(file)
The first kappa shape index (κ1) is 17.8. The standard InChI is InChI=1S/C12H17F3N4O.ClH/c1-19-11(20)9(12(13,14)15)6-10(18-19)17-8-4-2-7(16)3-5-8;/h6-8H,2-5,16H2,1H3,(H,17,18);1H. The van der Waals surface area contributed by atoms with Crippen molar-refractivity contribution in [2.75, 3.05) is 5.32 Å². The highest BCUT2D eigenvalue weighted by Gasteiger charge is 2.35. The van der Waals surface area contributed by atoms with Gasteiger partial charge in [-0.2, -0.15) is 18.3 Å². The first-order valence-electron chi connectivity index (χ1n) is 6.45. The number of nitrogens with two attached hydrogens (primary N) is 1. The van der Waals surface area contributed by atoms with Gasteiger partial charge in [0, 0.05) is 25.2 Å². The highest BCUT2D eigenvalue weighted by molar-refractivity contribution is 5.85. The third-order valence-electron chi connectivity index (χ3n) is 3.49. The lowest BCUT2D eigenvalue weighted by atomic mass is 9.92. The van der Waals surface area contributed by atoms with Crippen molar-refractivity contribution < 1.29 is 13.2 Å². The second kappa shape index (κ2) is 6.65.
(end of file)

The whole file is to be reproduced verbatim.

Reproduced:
The first kappa shape index (κ1) is 17.8. The standard InChI is InChI=1S/C12H17F3N4O.ClH/c1-19-11(20)9(12(13,14)15)6-10(18-19)17-8-4-2-7(16)3-5-8;/h6-8H,2-5,16H2,1H3,(H,17,18);1H. The van der Waals surface area contributed by atoms with Crippen molar-refractivity contribution in [2.75, 3.05) is 5.32 Å². The highest BCUT2D eigenvalue weighted by Gasteiger charge is 2.35. The van der Waals surface area contributed by atoms with Gasteiger partial charge in [-0.2, -0.15) is 18.3 Å². The first-order valence-electron chi connectivity index (χ1n) is 6.45. The number of nitrogens with two attached hydrogens (primary N) is 1. The van der Waals surface area contributed by atoms with Gasteiger partial charge in [0, 0.05) is 25.2 Å². The highest BCUT2D eigenvalue weighted by molar-refractivity contribution is 5.85. The third-order valence-electron chi connectivity index (χ3n) is 3.49. The lowest BCUT2D eigenvalue weighted by atomic mass is 9.92. The van der Waals surface area contributed by atoms with Crippen molar-refractivity contribution < 1.29 is 13.2 Å². The second kappa shape index (κ2) is 6.65.